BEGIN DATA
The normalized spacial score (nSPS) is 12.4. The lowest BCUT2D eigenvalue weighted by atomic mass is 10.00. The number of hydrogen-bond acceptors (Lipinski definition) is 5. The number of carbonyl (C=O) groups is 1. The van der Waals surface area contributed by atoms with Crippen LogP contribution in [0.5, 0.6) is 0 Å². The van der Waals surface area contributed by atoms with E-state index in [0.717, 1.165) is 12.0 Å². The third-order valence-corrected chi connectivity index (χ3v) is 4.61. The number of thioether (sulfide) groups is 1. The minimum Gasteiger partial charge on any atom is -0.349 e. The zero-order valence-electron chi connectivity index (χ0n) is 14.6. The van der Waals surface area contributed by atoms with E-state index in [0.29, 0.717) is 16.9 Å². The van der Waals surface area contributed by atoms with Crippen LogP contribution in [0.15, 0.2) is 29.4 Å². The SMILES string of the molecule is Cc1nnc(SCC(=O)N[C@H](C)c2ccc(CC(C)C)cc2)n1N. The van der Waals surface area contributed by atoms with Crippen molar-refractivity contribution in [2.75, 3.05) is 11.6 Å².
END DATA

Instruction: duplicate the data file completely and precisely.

The normalized spacial score (nSPS) is 12.4. The lowest BCUT2D eigenvalue weighted by atomic mass is 10.00. The number of hydrogen-bond acceptors (Lipinski definition) is 5. The number of carbonyl (C=O) groups is 1. The van der Waals surface area contributed by atoms with Crippen LogP contribution in [0.5, 0.6) is 0 Å². The van der Waals surface area contributed by atoms with E-state index in [0.717, 1.165) is 12.0 Å². The third-order valence-corrected chi connectivity index (χ3v) is 4.61. The number of thioether (sulfide) groups is 1. The minimum Gasteiger partial charge on any atom is -0.349 e. The zero-order valence-electron chi connectivity index (χ0n) is 14.6. The van der Waals surface area contributed by atoms with E-state index in [0.29, 0.717) is 16.9 Å². The van der Waals surface area contributed by atoms with Crippen LogP contribution in [0.15, 0.2) is 29.4 Å². The SMILES string of the molecule is Cc1nnc(SCC(=O)N[C@H](C)c2ccc(CC(C)C)cc2)n1N. The van der Waals surface area contributed by atoms with Crippen molar-refractivity contribution in [2.75, 3.05) is 11.6 Å².